The Third Eye: Dismantling Global Hinduphobia. Bharat 4.0- A New Vision
Author: R Ramasubramanyian
Published by Notion Press
MRP: Rs. 799/-
The Third Eye: Dismantling Global Hinduphobia and Charting a Course to Bharat 4.0 is an illuminating book by R Ramasubramanyian that offers a refreshing perspective on Hinduism, dismantling many false narratives and misconceptions propagated globally about India's majority religion.
As I have explained the incredible idea of a Bharat 4.0 in an Instagram reel and a post, I will not focus on those points here.
The provocative title refers to this book's attempt to envision Hinduism and the idea of India with new eyes - unclouded by centuries of colonial biases or contemporary political agendas. Right at the outset, Ramasubramanyian introduces readers to his central thesis: that Hinduism today faces concerted attacks from multiple quarters aimed at undermining its open architecture and pluralistic ethos. To counter these threats, he presents facts, logic and insights grounded in Hindu philosophy, literature and experience.
What makes The Third Eye so refreshingly different is that the author R Ramasubramanyian does not approach this topic as an academician or historian. He is an ordinary citizen of India, pained at seeing Hinduism being increasingly painted in a negative light globally. As he candidly admits, Ramasubramanyian lacks formal subject matter expertise in areas like linguistics, anthropology or cultural studies. This outsider perspective allows him to cut through academic silos and view Hinduism through a modern, rational lens free of ideological leanings. The book represents his sincere attempt to make sense of the religious confusion and civilizational conflicts facing India. By interpreting existing research and experiences as a concerned Hindu, Ramasubramanyian provides insights that specialist works often miss. The book's strength lies not in scholarly rigor but in bridging the gap between the intellectual elite and common citizens proud of their indigenous identity.
The book shines brightest when elaborating on the insidious after-effects of colonialism on the Indian mindset. Ramasubramanyian argues persuasively how leaders of independent India internalized colonizers' contempt for indigenous traditions. English education created an entire class of Hindus alienated from their own culture, thus sowing seeds of doubt and shame. To this day, many social evils plaguing Hindu society - caste oppression, gender bias - are wrongly perceived as inherent rather than an aberration of core Hindu teachings.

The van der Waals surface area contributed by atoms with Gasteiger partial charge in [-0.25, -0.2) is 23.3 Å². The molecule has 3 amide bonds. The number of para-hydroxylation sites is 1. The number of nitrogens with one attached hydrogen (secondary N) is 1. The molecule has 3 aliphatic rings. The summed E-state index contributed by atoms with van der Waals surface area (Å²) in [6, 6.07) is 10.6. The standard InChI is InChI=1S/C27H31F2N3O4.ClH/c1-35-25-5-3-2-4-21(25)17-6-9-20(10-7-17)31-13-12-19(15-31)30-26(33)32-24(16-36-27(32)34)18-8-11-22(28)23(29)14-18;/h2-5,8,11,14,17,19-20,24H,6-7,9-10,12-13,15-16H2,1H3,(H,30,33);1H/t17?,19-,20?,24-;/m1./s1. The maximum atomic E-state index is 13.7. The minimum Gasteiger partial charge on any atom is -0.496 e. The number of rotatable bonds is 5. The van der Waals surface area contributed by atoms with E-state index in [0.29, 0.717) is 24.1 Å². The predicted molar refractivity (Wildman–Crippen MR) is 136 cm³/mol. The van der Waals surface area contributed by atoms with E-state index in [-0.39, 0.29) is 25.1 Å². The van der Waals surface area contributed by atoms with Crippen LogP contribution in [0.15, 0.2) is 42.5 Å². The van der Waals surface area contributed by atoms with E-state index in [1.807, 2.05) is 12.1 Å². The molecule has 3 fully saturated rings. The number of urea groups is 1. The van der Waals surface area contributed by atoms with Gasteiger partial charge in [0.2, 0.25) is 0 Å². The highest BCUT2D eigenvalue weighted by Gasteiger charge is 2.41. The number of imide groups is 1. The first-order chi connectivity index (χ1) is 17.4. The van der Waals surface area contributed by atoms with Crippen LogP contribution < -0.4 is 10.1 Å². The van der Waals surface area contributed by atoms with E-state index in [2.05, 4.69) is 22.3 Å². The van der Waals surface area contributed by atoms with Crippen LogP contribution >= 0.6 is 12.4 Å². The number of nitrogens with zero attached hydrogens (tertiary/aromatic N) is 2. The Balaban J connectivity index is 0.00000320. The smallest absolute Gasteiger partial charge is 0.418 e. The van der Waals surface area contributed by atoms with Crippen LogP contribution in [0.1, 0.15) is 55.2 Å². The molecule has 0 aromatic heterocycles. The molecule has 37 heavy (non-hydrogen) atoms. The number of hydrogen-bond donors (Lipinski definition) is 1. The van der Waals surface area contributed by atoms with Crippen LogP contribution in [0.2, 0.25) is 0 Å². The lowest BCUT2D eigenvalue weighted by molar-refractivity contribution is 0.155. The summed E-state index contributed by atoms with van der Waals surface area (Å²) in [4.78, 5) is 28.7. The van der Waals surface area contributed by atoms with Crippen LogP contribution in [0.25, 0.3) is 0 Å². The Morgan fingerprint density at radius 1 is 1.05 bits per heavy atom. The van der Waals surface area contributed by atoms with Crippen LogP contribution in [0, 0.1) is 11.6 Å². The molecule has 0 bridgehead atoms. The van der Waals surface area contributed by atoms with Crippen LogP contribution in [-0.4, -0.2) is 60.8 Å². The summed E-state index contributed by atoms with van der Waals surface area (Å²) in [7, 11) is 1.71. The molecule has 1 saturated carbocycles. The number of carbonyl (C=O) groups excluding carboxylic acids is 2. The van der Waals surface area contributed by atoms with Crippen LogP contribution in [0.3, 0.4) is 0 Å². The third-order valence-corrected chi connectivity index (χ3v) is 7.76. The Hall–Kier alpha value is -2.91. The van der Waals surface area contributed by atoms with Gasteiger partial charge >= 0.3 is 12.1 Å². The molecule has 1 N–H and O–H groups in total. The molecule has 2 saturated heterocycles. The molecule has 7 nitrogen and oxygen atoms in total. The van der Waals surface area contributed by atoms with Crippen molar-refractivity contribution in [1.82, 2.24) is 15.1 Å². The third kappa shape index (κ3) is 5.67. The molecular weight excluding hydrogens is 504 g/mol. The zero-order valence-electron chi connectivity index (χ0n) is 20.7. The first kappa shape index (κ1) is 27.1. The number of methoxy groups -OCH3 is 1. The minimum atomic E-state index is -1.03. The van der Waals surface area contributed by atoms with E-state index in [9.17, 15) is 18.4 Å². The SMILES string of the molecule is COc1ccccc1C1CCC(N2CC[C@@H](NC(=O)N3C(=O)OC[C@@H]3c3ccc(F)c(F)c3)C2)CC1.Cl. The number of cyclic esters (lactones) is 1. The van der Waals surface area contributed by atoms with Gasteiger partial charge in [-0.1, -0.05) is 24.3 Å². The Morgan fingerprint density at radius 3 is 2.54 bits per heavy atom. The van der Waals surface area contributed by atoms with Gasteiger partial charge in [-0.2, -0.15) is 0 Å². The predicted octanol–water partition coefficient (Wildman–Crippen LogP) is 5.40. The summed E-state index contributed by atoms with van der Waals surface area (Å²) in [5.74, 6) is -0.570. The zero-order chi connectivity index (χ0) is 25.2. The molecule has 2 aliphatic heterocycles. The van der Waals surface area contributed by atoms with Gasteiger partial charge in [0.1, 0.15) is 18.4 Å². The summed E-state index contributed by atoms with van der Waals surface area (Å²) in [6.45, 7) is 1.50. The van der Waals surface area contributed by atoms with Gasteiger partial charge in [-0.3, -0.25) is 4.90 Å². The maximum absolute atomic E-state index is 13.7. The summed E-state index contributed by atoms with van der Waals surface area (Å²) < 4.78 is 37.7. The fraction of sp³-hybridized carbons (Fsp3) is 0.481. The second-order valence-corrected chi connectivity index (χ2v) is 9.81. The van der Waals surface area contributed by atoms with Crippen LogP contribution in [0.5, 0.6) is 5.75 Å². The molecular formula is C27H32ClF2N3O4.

No punches are pulled when the book deals with Breaking India forces that leverage caste, regional and ethnic faultlines to unravel India's social fabric. The author slams certain western academia and churches for advancing their agendas under the guise of human rights activism and intellectual dissent. While offering a scathing critique, Ramasubramanyian relies more on cold logic and strategic insight than rhetorical flourish.
As the title suggests, The Third Eye aims to give Hindus a new vision to view their civilization, neither constrained by apologia nor chauvinism. Many Hindu practices perceived as a cause for shame, are revealed to be viable answers to the world's ills. Cow protection, for instance, has sound scientific basis and is central to sustainable development.
A recurrent theme is growing threat posed by evangelism and radical Islam to India's native spiritual traditions like yoga, meditation, Ayurveda etc. While intolerant of pluralism, these Abrahamic faiths are quick to brand any counter-narratives as communal propaganda. The book appeals for a civilizational consciousness that respects indic philosophies as a timeless contribution to global heritage.
The solutions proposed focus on legislative reforms, social initiatives and fostering a sense of cultural pride. Ramasubramanyian comes down heavily on Marxist historians who negate evidence of temple destruction and instead view Islamic rule as benign. Reclaiming India's true history, sans political filters, is critical for national integration. Yoga and meditation need to be propagated widely as a scientific discipline, decoupled from their Hindu roots.
While busting many myths, the book also offers a pragmatic roadmap for the upliftment of deprived sections that balances affirmative action with meritocracy. The recommended solutions steer clear of any radicalism, underscoring that progress cannot be forced by legislation alone without a change in social attitudes.
I particularly appreciated how the book tackles sensitive topics like conversion, cow protection and reservations in a measured tone, eschewing sensationalism. Each complex issue is backed by data, historical context and actionable ideas. Though favouring Indic viewpoints, the author gives space for contrasting views in the spirit of democratic dissent.
However, the language could have been more lucid with tighter editing. The sequencing of chapters too is suboptimal, with key revelations placed much later than their contextual backdrop. A more gripping, narrative style may have enhanced the book's appeal beyond those already agreeing with the author's perspective. Given that this is the authors first time writing a book, all this is just nitpicking.
In summary, The Third Eye makes a compelling case to view Hinduism with renewed pride and clarity. It lays the ideological foundation for an India that prospers economically without compromising on its civilizational ethos. The book will resonate most with those keen to rediscover their indigenous roots and participate in the project of Bharat 4.0 - a society that blends technological progress with its ancient wisdom.
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